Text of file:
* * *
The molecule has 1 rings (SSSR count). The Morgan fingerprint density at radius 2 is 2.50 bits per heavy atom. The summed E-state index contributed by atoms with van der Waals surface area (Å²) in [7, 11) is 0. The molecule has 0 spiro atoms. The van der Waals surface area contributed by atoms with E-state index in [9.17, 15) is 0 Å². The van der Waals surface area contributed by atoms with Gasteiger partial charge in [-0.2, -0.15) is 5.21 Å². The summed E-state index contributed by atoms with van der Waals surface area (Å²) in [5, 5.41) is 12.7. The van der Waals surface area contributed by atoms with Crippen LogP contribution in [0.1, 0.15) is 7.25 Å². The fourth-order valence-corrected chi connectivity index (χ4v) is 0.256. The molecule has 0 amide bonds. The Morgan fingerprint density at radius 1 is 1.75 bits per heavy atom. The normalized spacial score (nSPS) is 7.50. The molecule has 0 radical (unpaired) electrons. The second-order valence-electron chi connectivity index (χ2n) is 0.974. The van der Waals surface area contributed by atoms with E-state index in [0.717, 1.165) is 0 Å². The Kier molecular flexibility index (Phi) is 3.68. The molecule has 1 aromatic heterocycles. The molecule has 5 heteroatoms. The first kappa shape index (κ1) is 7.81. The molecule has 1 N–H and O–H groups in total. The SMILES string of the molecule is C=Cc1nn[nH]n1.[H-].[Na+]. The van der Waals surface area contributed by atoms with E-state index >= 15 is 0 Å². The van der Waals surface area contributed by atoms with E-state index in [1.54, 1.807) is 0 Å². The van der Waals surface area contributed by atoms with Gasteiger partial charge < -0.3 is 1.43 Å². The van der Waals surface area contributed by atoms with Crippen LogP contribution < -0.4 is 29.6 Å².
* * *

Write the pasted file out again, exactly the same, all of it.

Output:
The molecule has 1 rings (SSSR count). The Morgan fingerprint density at radius 2 is 2.50 bits per heavy atom. The summed E-state index contributed by atoms with van der Waals surface area (Å²) in [7, 11) is 0. The molecule has 0 spiro atoms. The van der Waals surface area contributed by atoms with E-state index in [9.17, 15) is 0 Å². The van der Waals surface area contributed by atoms with Gasteiger partial charge in [-0.2, -0.15) is 5.21 Å². The summed E-state index contributed by atoms with van der Waals surface area (Å²) in [5, 5.41) is 12.7. The van der Waals surface area contributed by atoms with Crippen LogP contribution in [0.1, 0.15) is 7.25 Å². The fourth-order valence-corrected chi connectivity index (χ4v) is 0.256. The molecule has 0 amide bonds. The Morgan fingerprint density at radius 1 is 1.75 bits per heavy atom. The normalized spacial score (nSPS) is 7.50. The molecule has 0 radical (unpaired) electrons. The second-order valence-electron chi connectivity index (χ2n) is 0.974. The van der Waals surface area contributed by atoms with E-state index in [0.717, 1.165) is 0 Å². The Kier molecular flexibility index (Phi) is 3.68. The molecule has 1 aromatic heterocycles. The molecule has 5 heteroatoms. The first kappa shape index (κ1) is 7.81. The molecule has 1 N–H and O–H groups in total. The SMILES string of the molecule is C=Cc1nn[nH]n1.[H-].[Na+]. The van der Waals surface area contributed by atoms with E-state index >= 15 is 0 Å². The van der Waals surface area contributed by atoms with E-state index in [1.54, 1.807) is 0 Å². The van der Waals surface area contributed by atoms with Gasteiger partial charge < -0.3 is 1.43 Å². The van der Waals surface area contributed by atoms with Crippen LogP contribution < -0.4 is 29.6 Å².